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Grey. The heavens have bless'd you with a goodly
Q. Eliz. Ah, he is young; and his minority
Riv. Is it concluded, he shall be protector ?
Q. Eliz. It is determin'd, not concluded yet : But so'it must be, if the king miscarry.
Enter BUCKINGHAM and STANLEY.
Grey. Here come the lords of Buckingham and
Stanley. Buck. Good time of day unto your royal grace! Stan. God make your majesty joyful as you have
been !' Q. Eliz. The countess Richmond, good my lord of
Stan. I do beseech you, either not believe
the duke of Buckingham, and I, Are come from visiting his majesty.
Q. Eliz. What likelihood of his amendment, lords ?
Stan. But now,
Buck. Madam, good hope; his grace speaks cheer
fully. Q. Eliz. God grant him health! Did you confer
with him? Buck. Ay, madam : he desires to make atonenient. Between the duke of Gloster and your brothers, And between them and my lord chamberlain ; And sent to warn + them to his royal presence. Q. Eliz. 'Would all were well!- But that will
never be ; I fear, our happiness is at the height.
Enter GLOSTER, HASTINGS, and DORSET.
A plague upon you all! His royal grace,
Glo. I cannot tell ;-The world is grown so bad,
brother Gloster; You envy my advancement, and my friends; God grant, we never may have need of you! Glo. Meantime, God grants that we have need of
you: Our brother is imprison'd by your means, Myself disgrac'd, and the nobility Held in contempt; while great promotions Are daily given, to ennoble those That scarce, some two days since, were worth a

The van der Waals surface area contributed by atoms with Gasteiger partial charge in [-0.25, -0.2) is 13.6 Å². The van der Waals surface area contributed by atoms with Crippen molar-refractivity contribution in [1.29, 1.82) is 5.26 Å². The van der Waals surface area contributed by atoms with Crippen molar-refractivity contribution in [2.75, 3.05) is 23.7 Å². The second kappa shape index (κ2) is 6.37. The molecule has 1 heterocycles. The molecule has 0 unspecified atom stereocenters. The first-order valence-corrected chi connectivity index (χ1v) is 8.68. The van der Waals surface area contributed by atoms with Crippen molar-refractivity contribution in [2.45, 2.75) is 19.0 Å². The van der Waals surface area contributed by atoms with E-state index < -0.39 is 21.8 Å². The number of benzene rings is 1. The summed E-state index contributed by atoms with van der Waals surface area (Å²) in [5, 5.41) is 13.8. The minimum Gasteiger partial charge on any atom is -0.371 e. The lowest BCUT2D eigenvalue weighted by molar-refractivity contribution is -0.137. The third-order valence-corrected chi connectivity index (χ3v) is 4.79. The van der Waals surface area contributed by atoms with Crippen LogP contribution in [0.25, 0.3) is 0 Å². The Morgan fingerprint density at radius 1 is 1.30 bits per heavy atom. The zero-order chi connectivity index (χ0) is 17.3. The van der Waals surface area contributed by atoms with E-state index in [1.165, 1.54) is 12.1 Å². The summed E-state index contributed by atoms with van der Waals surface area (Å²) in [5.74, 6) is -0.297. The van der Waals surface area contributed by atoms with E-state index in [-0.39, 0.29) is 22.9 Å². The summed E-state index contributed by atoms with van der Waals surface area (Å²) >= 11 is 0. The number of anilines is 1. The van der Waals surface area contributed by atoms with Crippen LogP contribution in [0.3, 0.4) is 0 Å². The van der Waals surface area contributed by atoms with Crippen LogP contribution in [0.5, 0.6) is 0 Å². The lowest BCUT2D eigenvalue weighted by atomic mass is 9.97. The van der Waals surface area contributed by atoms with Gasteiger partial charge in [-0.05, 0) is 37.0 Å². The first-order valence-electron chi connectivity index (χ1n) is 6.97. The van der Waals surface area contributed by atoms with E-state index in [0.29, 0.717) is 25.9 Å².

5 Rudo, ignorant.
Q. Eliz. By Him, that rais'd me to this careful
Glo. You may deny that you were not the cause
Rir. She may, my lord ;. for
lord Rivers --why, who knows not
She may do more, sir, than denying that:
Rit. What, marry, may she?
Glo. What, marry, may she? marry with a king, A bachelor, a handsome stripling too : I wis, 8 your grandam had a worser match.
Q. Eliz. My lord of Gloster, I have too long borne Your blunt upbraidings, and your bitter scoffs : By heaven, I will acquaint his majesty, Of those gross taunts I often have endur'd. I had rather be a country servant-maid, Than a great queen, with this conditionTo be so baited, scorn'd, and stormed at : Small joy have I in being England's queen.
Enter Queen MARGARET, behind.
seech thee! Thy honour, state, and seat, is due to me. Glo. What? threat you me with telling of the
king ? Tell him, and spare not : look, what I have said I will avouch, in presence of the king : I dare adventure to be sent to the Tower. 'Tis time to speak, my pains 9 are quite forgot.
Q. Mar. Out, devil! I remember them too well : Thou kill'dst my husband Henry in the Tower, And Edward, my poor son, at Tewksbury. Glo. Ere you were queen, ay, or your husband
king, I was a pack-horse in his great affairs ; A weeder-out of his proud adversaries, A liberal rewarder of his friends; To royalize' his blood, I spilt nine own. Q Mar. Ay, and much better blood than his, or
thine. Glo. In all which time, you, and your husband
-Was not your husband
have been ere now, and what you are; Withal, what I have been, and what I am.
Q. Dlar. A murd'rous villain, and so still thou art.
1 Make royal.